There are many things I 'favourite' when I peruse Twitter, ready for a moment in the day when I can chew over them with more thought.

And then there are things which are so important you feel as though you should print them out and file them in an alphabetized wallet, so that should you ever happen to become netted in conversation with someone with a really warped view of reality, you can whip them out and wave the evidence in their face.

This, a couple of weeks back, made me want to do exactly that:

The fact that she has rhythm in her soul, a stunning singing voice and takes people'e breath away with her's all irrelevant. She just's average".

Yeah, my five year old nephew can list off the names of prehistoric dinosaurs and can draw a family portrait will fifteen distinguishable family members but it doesn't stop the primary school from sending a home a chart that grades progress, leaving two rows noticeably unticked denoting he's not quite up to scratch.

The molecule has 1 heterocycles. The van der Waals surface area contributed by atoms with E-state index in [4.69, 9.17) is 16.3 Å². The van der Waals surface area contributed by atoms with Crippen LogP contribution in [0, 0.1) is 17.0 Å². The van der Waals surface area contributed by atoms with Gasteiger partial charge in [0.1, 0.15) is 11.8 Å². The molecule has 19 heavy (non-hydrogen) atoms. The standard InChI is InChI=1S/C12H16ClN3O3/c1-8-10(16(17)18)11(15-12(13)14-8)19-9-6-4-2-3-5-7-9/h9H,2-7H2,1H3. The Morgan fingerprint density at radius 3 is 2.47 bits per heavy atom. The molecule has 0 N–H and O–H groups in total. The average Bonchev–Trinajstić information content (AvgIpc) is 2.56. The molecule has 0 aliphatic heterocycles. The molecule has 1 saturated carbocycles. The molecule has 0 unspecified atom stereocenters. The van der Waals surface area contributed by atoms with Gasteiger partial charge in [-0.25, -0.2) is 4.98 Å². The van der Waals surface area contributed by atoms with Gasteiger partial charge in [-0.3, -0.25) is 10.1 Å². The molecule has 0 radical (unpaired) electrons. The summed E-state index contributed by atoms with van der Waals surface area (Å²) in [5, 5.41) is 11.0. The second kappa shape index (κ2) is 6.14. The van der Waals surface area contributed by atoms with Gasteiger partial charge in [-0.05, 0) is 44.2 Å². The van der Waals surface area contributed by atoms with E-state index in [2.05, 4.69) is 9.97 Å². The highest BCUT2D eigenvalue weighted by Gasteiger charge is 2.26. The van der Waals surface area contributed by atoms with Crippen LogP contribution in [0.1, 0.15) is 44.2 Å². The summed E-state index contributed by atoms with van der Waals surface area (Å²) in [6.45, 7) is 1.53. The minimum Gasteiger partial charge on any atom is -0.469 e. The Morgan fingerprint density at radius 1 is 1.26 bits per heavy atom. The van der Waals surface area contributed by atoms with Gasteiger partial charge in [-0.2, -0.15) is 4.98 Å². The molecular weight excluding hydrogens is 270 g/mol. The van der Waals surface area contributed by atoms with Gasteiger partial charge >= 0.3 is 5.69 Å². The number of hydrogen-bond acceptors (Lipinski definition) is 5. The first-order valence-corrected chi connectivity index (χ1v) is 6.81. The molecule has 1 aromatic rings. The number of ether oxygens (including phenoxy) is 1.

It's desperately sad that even in 2015, we still cling tyrannically to an outdated educational structure that devalues the arts. But it's rife. Even when I was at school, art class was roundly derided - an opportunity to try and lock the teacher in her supplies cupboard perhaps, or throw vegetables meant for still life drawings at one another. Even English was a total piss about, when on a rainy afternoon, you could be sure of a chance to kick back and relax after P.E, as an old TV was wheeled out in front of you for another re-run of Romeo and Juliet.